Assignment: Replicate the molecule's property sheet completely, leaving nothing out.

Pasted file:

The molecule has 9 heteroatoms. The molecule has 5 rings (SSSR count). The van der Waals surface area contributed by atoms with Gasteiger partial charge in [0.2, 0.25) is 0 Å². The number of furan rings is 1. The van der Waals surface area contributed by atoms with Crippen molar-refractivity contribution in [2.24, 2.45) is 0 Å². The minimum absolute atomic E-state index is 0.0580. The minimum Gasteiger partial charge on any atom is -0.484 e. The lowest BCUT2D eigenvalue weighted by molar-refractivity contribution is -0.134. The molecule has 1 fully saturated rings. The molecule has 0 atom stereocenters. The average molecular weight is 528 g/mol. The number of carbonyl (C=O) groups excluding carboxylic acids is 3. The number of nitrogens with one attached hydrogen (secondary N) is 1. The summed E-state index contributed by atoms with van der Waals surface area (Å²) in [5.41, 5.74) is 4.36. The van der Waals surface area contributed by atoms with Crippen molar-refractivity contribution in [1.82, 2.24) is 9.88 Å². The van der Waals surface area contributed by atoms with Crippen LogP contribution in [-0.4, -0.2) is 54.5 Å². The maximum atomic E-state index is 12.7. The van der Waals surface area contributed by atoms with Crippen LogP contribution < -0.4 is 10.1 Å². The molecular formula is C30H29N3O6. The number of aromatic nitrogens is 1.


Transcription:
The molecule has 9 heteroatoms. The molecule has 5 rings (SSSR count). The van der Waals surface area contributed by atoms with Gasteiger partial charge in [0.2, 0.25) is 0 Å². The number of furan rings is 1. The van der Waals surface area contributed by atoms with Crippen molar-refractivity contribution in [2.24, 2.45) is 0 Å². The minimum absolute atomic E-state index is 0.0580. The minimum Gasteiger partial charge on any atom is -0.484 e. The lowest BCUT2D eigenvalue weighted by molar-refractivity contribution is -0.134. The molecule has 1 fully saturated rings. The molecule has 0 atom stereocenters. The average molecular weight is 528 g/mol. The number of carbonyl (C=O) groups excluding carboxylic acids is 3. The number of nitrogens with one attached hydrogen (secondary N) is 1. The summed E-state index contributed by atoms with van der Waals surface area (Å²) in [5.41, 5.74) is 4.36. The van der Waals surface area contributed by atoms with Crippen molar-refractivity contribution in [1.82, 2.24) is 9.88 Å². The van der Waals surface area contributed by atoms with Crippen LogP contribution in [-0.4, -0.2) is 54.5 Å². The maximum atomic E-state index is 12.7. The van der Waals surface area contributed by atoms with Crippen LogP contribution < -0.4 is 10.1 Å². The molecular formula is C30H29N3O6. The number of aromatic nitrogens is 1.